Since Koerber1 described the first case of retraction nystagmus in 1903, almost 50 others have been documented.2 Pathologic studies seem to indicate that the responsible lesion is located in the periaqueductal region of the midbrain and perhaps in tectum or pretectum. An electromyographic study of patients with this abnormality was undertaken to gain some information concerning the peripheral mechanism which might offer indirect evidence related to central pathways.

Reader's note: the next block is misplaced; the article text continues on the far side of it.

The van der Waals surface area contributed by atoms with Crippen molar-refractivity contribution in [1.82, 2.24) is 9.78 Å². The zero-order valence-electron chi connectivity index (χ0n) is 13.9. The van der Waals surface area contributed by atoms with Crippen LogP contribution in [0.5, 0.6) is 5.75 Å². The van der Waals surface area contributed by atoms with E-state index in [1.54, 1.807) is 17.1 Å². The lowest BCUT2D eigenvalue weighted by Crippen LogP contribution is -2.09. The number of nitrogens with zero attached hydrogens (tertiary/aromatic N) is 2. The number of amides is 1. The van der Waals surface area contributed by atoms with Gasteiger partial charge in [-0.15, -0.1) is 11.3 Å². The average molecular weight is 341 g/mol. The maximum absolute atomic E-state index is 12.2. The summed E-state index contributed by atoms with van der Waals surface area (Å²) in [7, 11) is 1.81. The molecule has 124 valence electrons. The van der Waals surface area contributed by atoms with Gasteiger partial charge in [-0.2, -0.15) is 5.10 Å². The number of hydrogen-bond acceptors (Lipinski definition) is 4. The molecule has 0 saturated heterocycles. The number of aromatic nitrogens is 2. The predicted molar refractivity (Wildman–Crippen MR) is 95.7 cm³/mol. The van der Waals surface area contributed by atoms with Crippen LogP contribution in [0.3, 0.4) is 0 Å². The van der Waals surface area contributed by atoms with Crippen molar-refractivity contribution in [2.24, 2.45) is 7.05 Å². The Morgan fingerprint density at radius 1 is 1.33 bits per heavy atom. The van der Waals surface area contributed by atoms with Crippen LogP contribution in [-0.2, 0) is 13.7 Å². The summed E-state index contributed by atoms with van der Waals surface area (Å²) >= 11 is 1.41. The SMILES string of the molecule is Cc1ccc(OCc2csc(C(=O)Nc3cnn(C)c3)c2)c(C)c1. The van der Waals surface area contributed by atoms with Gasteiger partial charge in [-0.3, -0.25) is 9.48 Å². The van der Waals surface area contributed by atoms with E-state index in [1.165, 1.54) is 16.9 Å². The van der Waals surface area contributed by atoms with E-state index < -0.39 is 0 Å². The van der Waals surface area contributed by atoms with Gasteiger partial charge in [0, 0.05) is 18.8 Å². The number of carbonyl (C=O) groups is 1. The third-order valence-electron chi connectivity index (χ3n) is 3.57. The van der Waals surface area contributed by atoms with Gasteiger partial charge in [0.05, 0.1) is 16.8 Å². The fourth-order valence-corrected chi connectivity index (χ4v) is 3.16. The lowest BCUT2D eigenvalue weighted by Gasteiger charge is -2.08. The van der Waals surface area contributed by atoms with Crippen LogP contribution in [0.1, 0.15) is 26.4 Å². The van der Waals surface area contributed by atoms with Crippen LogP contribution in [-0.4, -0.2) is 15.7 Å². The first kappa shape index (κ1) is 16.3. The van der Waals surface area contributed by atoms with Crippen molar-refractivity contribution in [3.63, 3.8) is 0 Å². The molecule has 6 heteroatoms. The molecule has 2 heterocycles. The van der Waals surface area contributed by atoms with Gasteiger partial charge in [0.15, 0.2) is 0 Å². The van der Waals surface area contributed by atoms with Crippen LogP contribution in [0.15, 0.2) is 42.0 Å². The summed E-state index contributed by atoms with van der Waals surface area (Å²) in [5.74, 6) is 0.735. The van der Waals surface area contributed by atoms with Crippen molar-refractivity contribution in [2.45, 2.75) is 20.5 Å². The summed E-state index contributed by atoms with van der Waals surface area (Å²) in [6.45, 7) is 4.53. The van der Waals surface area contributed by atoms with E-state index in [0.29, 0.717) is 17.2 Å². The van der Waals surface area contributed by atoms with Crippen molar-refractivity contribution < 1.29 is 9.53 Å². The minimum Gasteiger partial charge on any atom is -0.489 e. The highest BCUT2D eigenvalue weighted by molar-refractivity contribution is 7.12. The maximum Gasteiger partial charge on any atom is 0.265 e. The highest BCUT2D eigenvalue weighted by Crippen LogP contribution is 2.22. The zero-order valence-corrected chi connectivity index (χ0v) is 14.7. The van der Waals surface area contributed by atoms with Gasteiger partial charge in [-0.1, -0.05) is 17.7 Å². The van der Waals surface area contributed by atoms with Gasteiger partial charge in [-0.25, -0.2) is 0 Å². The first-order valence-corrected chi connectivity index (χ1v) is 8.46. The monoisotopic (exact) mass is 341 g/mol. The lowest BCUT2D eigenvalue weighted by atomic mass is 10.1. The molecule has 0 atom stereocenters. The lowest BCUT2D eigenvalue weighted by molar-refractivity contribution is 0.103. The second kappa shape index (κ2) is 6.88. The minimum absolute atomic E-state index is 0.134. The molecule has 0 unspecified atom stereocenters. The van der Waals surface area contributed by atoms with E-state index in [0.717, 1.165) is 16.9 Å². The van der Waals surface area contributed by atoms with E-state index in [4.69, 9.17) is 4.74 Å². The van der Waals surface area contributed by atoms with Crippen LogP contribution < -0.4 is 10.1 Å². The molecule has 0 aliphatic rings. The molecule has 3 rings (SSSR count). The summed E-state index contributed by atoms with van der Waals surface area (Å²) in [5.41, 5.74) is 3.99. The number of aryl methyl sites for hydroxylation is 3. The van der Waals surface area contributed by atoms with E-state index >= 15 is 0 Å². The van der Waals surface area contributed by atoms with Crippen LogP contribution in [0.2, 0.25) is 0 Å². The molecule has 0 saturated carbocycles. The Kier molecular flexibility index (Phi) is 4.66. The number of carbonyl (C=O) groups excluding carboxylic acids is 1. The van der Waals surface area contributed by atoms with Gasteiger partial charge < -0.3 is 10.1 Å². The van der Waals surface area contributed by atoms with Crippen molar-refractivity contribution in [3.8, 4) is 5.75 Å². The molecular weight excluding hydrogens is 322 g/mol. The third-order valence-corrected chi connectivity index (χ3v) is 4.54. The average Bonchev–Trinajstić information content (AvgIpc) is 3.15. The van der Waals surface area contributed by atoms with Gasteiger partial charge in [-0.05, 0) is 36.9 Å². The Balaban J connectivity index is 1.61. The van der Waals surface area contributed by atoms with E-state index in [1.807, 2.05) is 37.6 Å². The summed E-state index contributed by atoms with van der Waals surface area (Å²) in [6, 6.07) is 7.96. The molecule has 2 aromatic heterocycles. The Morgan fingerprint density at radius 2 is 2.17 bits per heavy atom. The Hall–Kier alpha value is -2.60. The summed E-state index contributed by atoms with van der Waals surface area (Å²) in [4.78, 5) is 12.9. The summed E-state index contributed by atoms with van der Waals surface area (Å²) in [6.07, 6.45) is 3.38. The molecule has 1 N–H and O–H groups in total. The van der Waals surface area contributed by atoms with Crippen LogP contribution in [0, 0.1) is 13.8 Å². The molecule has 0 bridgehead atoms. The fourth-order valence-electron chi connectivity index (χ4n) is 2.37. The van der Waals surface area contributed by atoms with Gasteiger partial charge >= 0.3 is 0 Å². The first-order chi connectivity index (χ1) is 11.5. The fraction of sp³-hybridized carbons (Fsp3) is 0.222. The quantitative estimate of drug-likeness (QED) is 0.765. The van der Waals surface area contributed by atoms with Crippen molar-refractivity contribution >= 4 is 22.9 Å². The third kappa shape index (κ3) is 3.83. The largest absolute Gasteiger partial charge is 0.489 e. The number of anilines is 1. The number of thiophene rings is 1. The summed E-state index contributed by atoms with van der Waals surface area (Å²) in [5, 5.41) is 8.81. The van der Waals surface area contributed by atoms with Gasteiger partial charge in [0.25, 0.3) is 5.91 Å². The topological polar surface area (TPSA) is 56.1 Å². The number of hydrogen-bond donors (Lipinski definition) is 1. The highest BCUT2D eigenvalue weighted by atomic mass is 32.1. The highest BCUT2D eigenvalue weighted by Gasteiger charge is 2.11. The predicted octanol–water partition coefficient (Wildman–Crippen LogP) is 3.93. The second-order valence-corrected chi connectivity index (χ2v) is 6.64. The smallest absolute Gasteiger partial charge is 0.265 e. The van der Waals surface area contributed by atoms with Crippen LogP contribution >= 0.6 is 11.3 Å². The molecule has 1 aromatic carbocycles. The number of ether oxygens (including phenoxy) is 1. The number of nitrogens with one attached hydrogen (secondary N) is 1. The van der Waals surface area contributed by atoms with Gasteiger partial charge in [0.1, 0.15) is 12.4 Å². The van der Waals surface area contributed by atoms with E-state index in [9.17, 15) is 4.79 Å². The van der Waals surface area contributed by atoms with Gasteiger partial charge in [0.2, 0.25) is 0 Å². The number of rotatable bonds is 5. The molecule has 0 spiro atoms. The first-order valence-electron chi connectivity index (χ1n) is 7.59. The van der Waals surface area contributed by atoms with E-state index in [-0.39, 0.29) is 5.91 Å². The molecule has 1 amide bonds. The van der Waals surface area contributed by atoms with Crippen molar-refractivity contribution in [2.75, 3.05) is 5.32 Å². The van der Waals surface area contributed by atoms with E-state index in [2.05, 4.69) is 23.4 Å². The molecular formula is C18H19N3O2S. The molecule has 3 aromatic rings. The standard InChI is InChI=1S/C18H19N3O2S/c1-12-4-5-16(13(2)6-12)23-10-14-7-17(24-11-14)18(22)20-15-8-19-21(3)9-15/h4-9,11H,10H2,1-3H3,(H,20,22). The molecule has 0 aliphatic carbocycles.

Method and Patient Material
The apparatus and experimental method have been described in a previous publication.3 The following are abbreviated case histories of three patients with retraction and/or convergence nystagmus studied electromyographically.
A 26-year-old white man noted the onset of double vision, frontal headache, nausea, and vomiting in March, 1961. Ventriculograms in May of that year demonstrated a block of the aqueduct, and a Torkeldsen procedure was done. Shortly thereafter, the patient developed a staphylococcal meningitis which
GAY AJ, BRODKEY J, MILLER JE. Convergence Retraction NystagmusAn Electromyographic Study. Arch Ophthalmol. 1963;70(4):456-461. doi:10.1001/archopht.1963.00960050458005